26. Montez Sweat – EDGE, Mississippi State – Washington
After going with Haskins, Washington trades back into the first round to take, without a doubt, the best player available at this point of the draft. This is in terms of talent and potential only, of course. Sweat will have to prove himself. But that should be easy along the league’s most underrated defensive line. Sweat will start alongside Daron Payne and Jonathan Allen along the interior, and Ryan Kerrigan on the opposite edge, in Washington’s four-man front in their base nickel defense in 2019.
27. Jonathan Abram – S, Mississippi State – Oakland Raiders
Abram is an energetic hunter in the box, best used as a strong safety, which is where he should start immediately for the Raiders. Even with Karl Joseph and Lamarcus Joyner already on the roster, Abram may become the team’s best safety a month into the 2019 season.
28. Jerry Tillery – DT, Notre Dame – Los Angeles Chargers
Like Trey Flowers, Tillery can projects to play both on the edge and in the interior. But with the Chargers already bolstering a combination of Joey Bosa and Melvin Ingram on the edge, Tillery will likely start alongside Brandon Mebane at defensive tackle, giving them an upgrade in talent at one of the few positions of need on a very talented team.
29. L.J. Collier – EDGE, TCU – Seattle Seahawks
Long gone are the days of Michael Bennett, Cliff Avril, Bruce Irvin and others along the defensive line. Heck, even Frank Clark was just shipped to Kansas City. The Seahawks are barren up front, and on defense in general, outside of the game’s best linebacker, Bobby Wagner. With most of the immediate-impact edge rushers gone at the No. 21 selection, Seattle traded out and decided to draft L.J. Collier with the pick that was obtained by trading Clark. It would be a surprise if Collier transformed the defensive line, but he’s better than what they have. They need additional help. The Seahawks may suffice with 9 or 10 wins a season just because of the trio of Pete Carroll, Russell Wilson and Wagner, but they’re in need of additional retooling to get back to where they were. Maybe at the start of the next decade they’ll become an NFC stalwart, once more. They’re close…or close-ish.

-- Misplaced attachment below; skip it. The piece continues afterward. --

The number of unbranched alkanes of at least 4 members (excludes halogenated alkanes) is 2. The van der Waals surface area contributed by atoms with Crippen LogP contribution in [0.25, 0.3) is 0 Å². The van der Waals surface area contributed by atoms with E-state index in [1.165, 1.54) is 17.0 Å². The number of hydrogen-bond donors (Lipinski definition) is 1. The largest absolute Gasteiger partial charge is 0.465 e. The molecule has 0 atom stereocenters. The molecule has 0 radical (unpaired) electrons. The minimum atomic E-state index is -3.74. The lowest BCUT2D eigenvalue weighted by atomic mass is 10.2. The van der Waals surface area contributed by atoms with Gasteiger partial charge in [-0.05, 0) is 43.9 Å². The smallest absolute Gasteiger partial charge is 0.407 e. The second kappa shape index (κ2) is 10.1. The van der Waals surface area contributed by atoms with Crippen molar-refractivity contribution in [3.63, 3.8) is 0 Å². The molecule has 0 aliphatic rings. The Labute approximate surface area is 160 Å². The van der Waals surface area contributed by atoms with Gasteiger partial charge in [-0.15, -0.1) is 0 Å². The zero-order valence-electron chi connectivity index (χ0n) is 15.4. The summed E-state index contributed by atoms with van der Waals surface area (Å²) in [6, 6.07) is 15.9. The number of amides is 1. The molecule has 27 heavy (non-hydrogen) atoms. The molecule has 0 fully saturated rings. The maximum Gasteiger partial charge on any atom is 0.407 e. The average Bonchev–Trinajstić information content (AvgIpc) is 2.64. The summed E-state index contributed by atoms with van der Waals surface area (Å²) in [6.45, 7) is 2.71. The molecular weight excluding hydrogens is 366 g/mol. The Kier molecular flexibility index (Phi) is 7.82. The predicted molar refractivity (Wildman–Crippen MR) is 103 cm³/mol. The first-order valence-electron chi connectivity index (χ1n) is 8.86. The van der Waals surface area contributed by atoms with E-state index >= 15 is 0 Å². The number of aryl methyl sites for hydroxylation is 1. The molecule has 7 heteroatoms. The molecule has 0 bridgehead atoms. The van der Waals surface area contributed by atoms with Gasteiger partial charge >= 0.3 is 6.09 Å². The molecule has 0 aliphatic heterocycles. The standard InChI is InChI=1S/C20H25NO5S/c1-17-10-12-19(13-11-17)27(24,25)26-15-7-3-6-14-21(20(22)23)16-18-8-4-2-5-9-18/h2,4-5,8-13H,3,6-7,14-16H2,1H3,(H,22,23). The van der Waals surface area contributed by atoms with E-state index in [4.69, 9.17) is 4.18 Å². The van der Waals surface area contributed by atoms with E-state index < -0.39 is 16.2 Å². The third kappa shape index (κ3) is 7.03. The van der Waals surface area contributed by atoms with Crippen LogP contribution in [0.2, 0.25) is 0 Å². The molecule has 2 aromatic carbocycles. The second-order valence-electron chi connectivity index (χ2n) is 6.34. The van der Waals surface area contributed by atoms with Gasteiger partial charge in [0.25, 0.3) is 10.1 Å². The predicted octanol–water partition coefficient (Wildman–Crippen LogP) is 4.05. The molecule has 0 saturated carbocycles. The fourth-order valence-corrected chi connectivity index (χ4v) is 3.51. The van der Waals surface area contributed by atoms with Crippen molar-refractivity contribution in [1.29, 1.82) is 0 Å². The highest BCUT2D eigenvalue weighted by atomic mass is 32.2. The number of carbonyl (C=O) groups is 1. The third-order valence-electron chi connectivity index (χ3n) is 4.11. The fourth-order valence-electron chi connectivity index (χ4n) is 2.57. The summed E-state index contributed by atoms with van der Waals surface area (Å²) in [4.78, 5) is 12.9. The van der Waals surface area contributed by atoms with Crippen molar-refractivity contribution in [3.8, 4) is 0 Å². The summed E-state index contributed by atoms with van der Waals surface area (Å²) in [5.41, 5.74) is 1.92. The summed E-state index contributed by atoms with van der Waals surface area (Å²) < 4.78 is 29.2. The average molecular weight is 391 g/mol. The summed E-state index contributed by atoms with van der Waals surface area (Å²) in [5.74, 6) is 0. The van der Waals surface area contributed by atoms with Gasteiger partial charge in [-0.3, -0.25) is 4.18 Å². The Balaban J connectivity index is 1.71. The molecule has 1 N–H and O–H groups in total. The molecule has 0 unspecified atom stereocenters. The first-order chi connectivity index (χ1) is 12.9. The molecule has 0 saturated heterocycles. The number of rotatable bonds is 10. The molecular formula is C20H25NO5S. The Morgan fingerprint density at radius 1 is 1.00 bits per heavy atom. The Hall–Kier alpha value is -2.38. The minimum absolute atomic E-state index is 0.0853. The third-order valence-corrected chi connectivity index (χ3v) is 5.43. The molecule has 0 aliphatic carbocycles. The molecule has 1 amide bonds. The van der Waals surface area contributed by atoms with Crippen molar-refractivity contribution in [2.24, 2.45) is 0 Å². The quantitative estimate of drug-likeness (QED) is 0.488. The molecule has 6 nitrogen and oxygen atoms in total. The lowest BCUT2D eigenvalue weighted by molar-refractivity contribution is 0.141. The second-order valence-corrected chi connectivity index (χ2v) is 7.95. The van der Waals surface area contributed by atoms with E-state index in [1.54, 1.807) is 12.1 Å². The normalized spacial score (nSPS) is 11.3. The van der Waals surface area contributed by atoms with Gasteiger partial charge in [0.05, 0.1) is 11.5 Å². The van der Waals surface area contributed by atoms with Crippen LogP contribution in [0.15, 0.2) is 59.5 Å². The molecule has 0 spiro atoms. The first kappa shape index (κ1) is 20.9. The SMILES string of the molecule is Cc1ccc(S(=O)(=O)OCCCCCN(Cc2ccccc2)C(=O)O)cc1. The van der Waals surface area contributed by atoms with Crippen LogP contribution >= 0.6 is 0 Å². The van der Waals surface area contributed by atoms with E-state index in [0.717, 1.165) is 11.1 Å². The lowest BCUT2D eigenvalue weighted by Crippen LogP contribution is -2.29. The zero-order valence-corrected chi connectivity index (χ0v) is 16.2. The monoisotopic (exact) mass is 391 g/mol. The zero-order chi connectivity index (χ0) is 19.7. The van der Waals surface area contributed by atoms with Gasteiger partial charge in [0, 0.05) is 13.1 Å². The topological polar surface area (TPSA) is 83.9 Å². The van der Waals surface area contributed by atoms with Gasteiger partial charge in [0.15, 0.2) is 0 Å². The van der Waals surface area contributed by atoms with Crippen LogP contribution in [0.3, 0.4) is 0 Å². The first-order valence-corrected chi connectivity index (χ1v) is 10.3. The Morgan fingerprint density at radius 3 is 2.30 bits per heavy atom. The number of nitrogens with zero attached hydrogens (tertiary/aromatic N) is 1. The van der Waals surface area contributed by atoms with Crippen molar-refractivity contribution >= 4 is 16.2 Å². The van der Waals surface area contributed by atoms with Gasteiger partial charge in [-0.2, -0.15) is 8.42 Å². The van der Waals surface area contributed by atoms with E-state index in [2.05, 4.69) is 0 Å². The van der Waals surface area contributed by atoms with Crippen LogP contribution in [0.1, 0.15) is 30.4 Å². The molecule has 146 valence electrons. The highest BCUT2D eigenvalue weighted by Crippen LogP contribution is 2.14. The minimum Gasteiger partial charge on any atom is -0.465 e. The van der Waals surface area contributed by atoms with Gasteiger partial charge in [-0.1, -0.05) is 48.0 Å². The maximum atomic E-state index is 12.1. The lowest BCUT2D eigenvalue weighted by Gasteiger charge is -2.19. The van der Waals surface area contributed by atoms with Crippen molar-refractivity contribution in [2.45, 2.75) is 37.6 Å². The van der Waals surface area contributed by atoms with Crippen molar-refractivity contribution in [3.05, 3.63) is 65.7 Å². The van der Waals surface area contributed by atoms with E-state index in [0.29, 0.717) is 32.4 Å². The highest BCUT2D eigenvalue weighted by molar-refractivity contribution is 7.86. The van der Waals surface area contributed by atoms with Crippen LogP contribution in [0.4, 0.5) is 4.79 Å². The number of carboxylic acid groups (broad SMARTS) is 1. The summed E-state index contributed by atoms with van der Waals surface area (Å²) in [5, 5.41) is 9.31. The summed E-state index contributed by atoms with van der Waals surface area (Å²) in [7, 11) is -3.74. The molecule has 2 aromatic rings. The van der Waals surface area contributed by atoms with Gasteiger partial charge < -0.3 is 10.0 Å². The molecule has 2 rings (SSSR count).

30. Deandre Baker – CB, Georgia – New York Giants
Giants GM Dave Gettleman opted to trade with the Saints to move back in for a third first-round selection. Many had Baker, Washington’s Byron Murphy and LSU’s Greedy Williams as the top three cornerbacks of this draft. Baker (5-foot-11, 193 pounds) doesn’t have the size of a Greedy Williams, but should be effective as a starting No. 2 cornerback in the NFL, at least, opposite Janoris Jenkins. Time will tell if some of the other cornerbacks would be a better fit here. That may turn out to be the case.
31. Kaleb McGary – OT, Washington – Atlanta Falcons
Atlanta double dips in offensive line selections in the first round by selecting McGary, who should beat out Ty Sambrailo at right tackle, to start opposite Jake Matthews. There are virtually no holes among Atlanta’s offense, with maybe the exception of a No. 2 running back role, after Tevin Coleman’s defection to the improving 49ers.
32. N’Keal Harry – WR, Arizona State – New England Patriots